This article was written by Baldrige Performance Excellence Program staff member Dawn Bailey based on interviews with Curt Reimann and other government staff members involved in the creation of the Baldrige Program. Footnoted quotes were added from public sources for context. This article was originally posted on the Baldrige website in August 2012 to celebrate the Baldrige Program’s 25th anniversary.
“For U.S. industry, the message is clear. Get better or get beaten,” was a quote in a June 8, 1987, Business Week special report1 on quality.
A photocopy of that report—with the names of key industry leaders, quality directors, and U.S. manufacturers underlined and notations penciled in the margins—can be found in the offices of the Baldrige Performance Excellence Program. According to Curt Reimann, first director of the Baldrige Program, the 1987 article brought sharp and timely focus to the growing need to improve quality‐ driven productivity in the United States. It also provided broad economic perspectives on the seriousness and breadth of the quality problems that the country needed to address, and served as part of his “due diligence” in the creation of the Baldrige Program.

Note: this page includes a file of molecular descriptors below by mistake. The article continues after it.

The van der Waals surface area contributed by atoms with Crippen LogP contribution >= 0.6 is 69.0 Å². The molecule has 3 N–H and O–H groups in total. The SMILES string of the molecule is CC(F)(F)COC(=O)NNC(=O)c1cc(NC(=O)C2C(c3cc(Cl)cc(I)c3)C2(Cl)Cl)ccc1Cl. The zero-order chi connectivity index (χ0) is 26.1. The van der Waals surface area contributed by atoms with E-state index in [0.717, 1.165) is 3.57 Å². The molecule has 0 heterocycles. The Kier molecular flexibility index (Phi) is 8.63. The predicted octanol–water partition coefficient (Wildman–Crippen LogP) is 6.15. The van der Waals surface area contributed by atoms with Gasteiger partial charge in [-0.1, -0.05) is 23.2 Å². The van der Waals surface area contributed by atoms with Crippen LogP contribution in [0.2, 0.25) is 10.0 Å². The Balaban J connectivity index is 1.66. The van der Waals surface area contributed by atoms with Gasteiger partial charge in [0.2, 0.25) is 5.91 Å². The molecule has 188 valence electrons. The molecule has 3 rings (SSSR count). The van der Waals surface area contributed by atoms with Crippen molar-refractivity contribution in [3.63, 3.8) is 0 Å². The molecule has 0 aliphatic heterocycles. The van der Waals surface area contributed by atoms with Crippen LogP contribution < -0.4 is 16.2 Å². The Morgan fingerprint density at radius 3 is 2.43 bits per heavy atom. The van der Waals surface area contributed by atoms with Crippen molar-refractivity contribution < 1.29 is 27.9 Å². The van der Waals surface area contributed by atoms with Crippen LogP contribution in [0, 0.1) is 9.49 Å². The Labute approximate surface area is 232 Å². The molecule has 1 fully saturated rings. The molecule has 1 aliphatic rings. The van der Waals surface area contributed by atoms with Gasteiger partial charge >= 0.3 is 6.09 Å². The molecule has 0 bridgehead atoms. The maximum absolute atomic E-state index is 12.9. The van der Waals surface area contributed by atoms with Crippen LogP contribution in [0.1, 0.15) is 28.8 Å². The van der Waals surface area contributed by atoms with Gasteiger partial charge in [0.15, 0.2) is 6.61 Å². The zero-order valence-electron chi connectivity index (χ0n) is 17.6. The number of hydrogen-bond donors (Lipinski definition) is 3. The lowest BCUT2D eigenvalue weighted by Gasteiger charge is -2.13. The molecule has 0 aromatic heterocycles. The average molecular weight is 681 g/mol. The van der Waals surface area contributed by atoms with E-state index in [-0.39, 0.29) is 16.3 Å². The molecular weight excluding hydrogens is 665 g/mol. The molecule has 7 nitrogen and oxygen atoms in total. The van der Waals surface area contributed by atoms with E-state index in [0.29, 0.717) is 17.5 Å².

The special report makes clear that the times were ripe for an emphasis on U.S. quality. Wrote Karen Pennar2,
Improving quality requires nothing less than an upheaval in corporate culture....... Truly improving quality is a long, hard slog, and it frequently carries a steep up‐front cost....... But the initial investment in equipment and training is well worth making. Eventually, the savings from not having to make repairs or to pay off warranties or to settle liability suits far exceed the costs of a quality program. And the biggest returns by far come when productivity, market share, and profits rise.
Some claim the U.S.’s impetus for a quality revolution began earlier, in June 1980, with an NBC News broadcast “If Japan Can Why Can’t We?”, which “tells how the Japanese captured the world auto and electronics markets by following [W. Edwards] Deming’s advice to practice continual improvement and think of manufacturing as a system, not as bits and pieces.”3
“For our group of purely techies” at the National Bureau of Standards (NBS; later renamed the National Institute of Standards and Technology [NIST]), Reimann, then deputy director of the NBS National Measurement Laboratory, noted that NBS scientists were well aware of the growing concern about national competitiveness. They were proposing new and improved measurement and standards services to enable industry to meet its challenges, with an initiative called “Process and Quality Control”; Reimann and Harry Hertz, the current Baldrige director, were part of that effort.